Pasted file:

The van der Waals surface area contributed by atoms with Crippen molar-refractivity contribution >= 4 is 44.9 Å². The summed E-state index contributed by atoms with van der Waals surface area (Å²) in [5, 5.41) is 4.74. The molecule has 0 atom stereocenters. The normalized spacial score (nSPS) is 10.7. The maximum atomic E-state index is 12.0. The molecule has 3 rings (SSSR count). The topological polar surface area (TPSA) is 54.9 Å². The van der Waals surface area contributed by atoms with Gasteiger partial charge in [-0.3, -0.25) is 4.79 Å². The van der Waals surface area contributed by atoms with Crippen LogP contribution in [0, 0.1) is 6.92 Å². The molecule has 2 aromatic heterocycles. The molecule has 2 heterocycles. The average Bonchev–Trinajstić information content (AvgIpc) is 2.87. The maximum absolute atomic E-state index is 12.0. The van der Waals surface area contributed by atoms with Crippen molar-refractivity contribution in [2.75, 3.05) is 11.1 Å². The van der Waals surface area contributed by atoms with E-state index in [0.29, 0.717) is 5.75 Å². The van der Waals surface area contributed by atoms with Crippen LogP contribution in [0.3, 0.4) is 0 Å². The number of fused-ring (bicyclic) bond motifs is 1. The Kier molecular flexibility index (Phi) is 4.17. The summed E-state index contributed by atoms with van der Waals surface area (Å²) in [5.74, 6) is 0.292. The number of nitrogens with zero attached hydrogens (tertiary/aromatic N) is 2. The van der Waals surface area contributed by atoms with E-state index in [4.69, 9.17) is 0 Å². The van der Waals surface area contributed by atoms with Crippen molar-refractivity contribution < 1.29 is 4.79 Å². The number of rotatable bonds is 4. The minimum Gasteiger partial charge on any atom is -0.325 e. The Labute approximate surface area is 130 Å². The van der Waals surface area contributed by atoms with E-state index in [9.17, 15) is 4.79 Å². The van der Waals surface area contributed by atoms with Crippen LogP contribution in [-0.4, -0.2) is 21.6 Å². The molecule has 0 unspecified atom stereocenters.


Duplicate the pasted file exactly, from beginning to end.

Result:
The van der Waals surface area contributed by atoms with Crippen molar-refractivity contribution >= 4 is 44.9 Å². The summed E-state index contributed by atoms with van der Waals surface area (Å²) in [5, 5.41) is 4.74. The molecule has 0 atom stereocenters. The normalized spacial score (nSPS) is 10.7. The maximum atomic E-state index is 12.0. The molecule has 3 rings (SSSR count). The topological polar surface area (TPSA) is 54.9 Å². The van der Waals surface area contributed by atoms with Gasteiger partial charge in [-0.3, -0.25) is 4.79 Å². The van der Waals surface area contributed by atoms with Crippen LogP contribution in [0, 0.1) is 6.92 Å². The molecule has 2 aromatic heterocycles. The molecule has 2 heterocycles. The average Bonchev–Trinajstić information content (AvgIpc) is 2.87. The maximum absolute atomic E-state index is 12.0. The van der Waals surface area contributed by atoms with Crippen molar-refractivity contribution in [2.75, 3.05) is 11.1 Å². The van der Waals surface area contributed by atoms with E-state index in [0.29, 0.717) is 5.75 Å². The van der Waals surface area contributed by atoms with Crippen LogP contribution in [0.3, 0.4) is 0 Å². The number of fused-ring (bicyclic) bond motifs is 1. The Kier molecular flexibility index (Phi) is 4.17. The summed E-state index contributed by atoms with van der Waals surface area (Å²) in [5.74, 6) is 0.292. The number of nitrogens with zero attached hydrogens (tertiary/aromatic N) is 2. The van der Waals surface area contributed by atoms with E-state index in [4.69, 9.17) is 0 Å². The van der Waals surface area contributed by atoms with Crippen molar-refractivity contribution < 1.29 is 4.79 Å². The number of rotatable bonds is 4. The minimum Gasteiger partial charge on any atom is -0.325 e. The Labute approximate surface area is 130 Å². The van der Waals surface area contributed by atoms with E-state index in [9.17, 15) is 4.79 Å². The van der Waals surface area contributed by atoms with Crippen LogP contribution in [-0.4, -0.2) is 21.6 Å². The molecule has 0 unspecified atom stereocenters.